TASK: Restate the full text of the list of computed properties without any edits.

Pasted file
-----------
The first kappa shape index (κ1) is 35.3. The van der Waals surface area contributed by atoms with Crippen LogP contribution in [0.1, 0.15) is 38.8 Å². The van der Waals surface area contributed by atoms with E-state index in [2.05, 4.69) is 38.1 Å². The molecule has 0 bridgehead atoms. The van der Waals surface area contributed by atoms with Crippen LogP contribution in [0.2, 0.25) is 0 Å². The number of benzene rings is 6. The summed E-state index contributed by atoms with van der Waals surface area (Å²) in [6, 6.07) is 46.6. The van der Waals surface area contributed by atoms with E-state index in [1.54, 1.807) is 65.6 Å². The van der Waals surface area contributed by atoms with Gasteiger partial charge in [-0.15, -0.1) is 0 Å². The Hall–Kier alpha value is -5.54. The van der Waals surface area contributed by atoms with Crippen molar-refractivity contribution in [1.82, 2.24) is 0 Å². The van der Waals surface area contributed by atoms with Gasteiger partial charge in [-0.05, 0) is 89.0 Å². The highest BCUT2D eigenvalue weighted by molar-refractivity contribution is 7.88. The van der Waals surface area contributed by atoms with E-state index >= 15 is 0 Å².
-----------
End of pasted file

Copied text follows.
The first kappa shape index (κ1) is 35.3. The van der Waals surface area contributed by atoms with Crippen LogP contribution in [0.1, 0.15) is 38.8 Å². The van der Waals surface area contributed by atoms with E-state index in [2.05, 4.69) is 38.1 Å². The molecule has 0 bridgehead atoms. The van der Waals surface area contributed by atoms with Crippen LogP contribution in [0.2, 0.25) is 0 Å². The number of benzene rings is 6. The summed E-state index contributed by atoms with van der Waals surface area (Å²) in [6, 6.07) is 46.6. The van der Waals surface area contributed by atoms with E-state index in [1.54, 1.807) is 65.6 Å². The van der Waals surface area contributed by atoms with Gasteiger partial charge in [-0.15, -0.1) is 0 Å². The Hall–Kier alpha value is -5.54. The van der Waals surface area contributed by atoms with Crippen molar-refractivity contribution in [1.82, 2.24) is 0 Å². The van der Waals surface area contributed by atoms with Gasteiger partial charge in [-0.05, 0) is 89.0 Å². The highest BCUT2D eigenvalue weighted by molar-refractivity contribution is 7.88. The van der Waals surface area contributed by atoms with E-state index >= 15 is 0 Å².